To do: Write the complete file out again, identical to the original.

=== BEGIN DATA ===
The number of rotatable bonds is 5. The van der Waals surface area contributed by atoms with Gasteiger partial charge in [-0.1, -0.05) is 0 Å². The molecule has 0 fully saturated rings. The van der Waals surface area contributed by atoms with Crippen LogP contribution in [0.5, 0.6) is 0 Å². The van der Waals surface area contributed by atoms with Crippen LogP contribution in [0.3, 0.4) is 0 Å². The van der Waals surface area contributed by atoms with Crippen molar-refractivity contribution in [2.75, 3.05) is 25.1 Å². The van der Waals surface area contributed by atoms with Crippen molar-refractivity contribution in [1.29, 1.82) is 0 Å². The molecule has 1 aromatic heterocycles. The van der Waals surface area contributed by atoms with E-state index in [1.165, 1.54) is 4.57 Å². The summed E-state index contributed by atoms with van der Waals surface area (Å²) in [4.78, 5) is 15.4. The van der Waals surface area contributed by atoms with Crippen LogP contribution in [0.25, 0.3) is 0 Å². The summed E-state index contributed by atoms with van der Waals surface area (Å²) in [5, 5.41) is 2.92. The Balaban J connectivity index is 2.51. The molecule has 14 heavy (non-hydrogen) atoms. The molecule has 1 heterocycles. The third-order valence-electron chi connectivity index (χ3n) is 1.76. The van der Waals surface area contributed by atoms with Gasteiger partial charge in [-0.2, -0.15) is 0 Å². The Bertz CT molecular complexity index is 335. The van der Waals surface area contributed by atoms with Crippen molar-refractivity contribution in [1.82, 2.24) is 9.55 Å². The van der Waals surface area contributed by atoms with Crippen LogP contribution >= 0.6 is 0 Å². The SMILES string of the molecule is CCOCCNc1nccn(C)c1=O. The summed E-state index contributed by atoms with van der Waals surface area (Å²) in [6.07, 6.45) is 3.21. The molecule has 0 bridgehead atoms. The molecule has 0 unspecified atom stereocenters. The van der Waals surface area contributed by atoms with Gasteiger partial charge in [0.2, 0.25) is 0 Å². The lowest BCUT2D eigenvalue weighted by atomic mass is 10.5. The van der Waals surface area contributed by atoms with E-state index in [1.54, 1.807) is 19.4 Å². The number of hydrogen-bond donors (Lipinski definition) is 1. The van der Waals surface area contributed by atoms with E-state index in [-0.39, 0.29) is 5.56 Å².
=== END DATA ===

The number of rotatable bonds is 5. The van der Waals surface area contributed by atoms with Gasteiger partial charge in [-0.1, -0.05) is 0 Å². The molecule has 0 fully saturated rings. The van der Waals surface area contributed by atoms with Crippen LogP contribution in [0.5, 0.6) is 0 Å². The van der Waals surface area contributed by atoms with Crippen LogP contribution in [0.3, 0.4) is 0 Å². The van der Waals surface area contributed by atoms with Crippen molar-refractivity contribution in [2.75, 3.05) is 25.1 Å². The van der Waals surface area contributed by atoms with Crippen molar-refractivity contribution in [1.29, 1.82) is 0 Å². The molecule has 1 aromatic heterocycles. The van der Waals surface area contributed by atoms with E-state index in [1.165, 1.54) is 4.57 Å². The summed E-state index contributed by atoms with van der Waals surface area (Å²) in [4.78, 5) is 15.4. The van der Waals surface area contributed by atoms with Crippen LogP contribution in [0.25, 0.3) is 0 Å². The summed E-state index contributed by atoms with van der Waals surface area (Å²) in [5, 5.41) is 2.92. The Balaban J connectivity index is 2.51. The molecule has 14 heavy (non-hydrogen) atoms. The molecule has 1 heterocycles. The third-order valence-electron chi connectivity index (χ3n) is 1.76. The van der Waals surface area contributed by atoms with Gasteiger partial charge in [-0.2, -0.15) is 0 Å². The Bertz CT molecular complexity index is 335. The van der Waals surface area contributed by atoms with Crippen molar-refractivity contribution in [1.82, 2.24) is 9.55 Å². The van der Waals surface area contributed by atoms with Crippen LogP contribution >= 0.6 is 0 Å². The SMILES string of the molecule is CCOCCNc1nccn(C)c1=O. The summed E-state index contributed by atoms with van der Waals surface area (Å²) in [6.07, 6.45) is 3.21. The molecule has 0 bridgehead atoms. The molecule has 0 unspecified atom stereocenters. The van der Waals surface area contributed by atoms with Gasteiger partial charge in [0.2, 0.25) is 0 Å². The lowest BCUT2D eigenvalue weighted by atomic mass is 10.5. The van der Waals surface area contributed by atoms with E-state index in [1.54, 1.807) is 19.4 Å². The number of hydrogen-bond donors (Lipinski definition) is 1. The van der Waals surface area contributed by atoms with E-state index in [-0.39, 0.29) is 5.56 Å².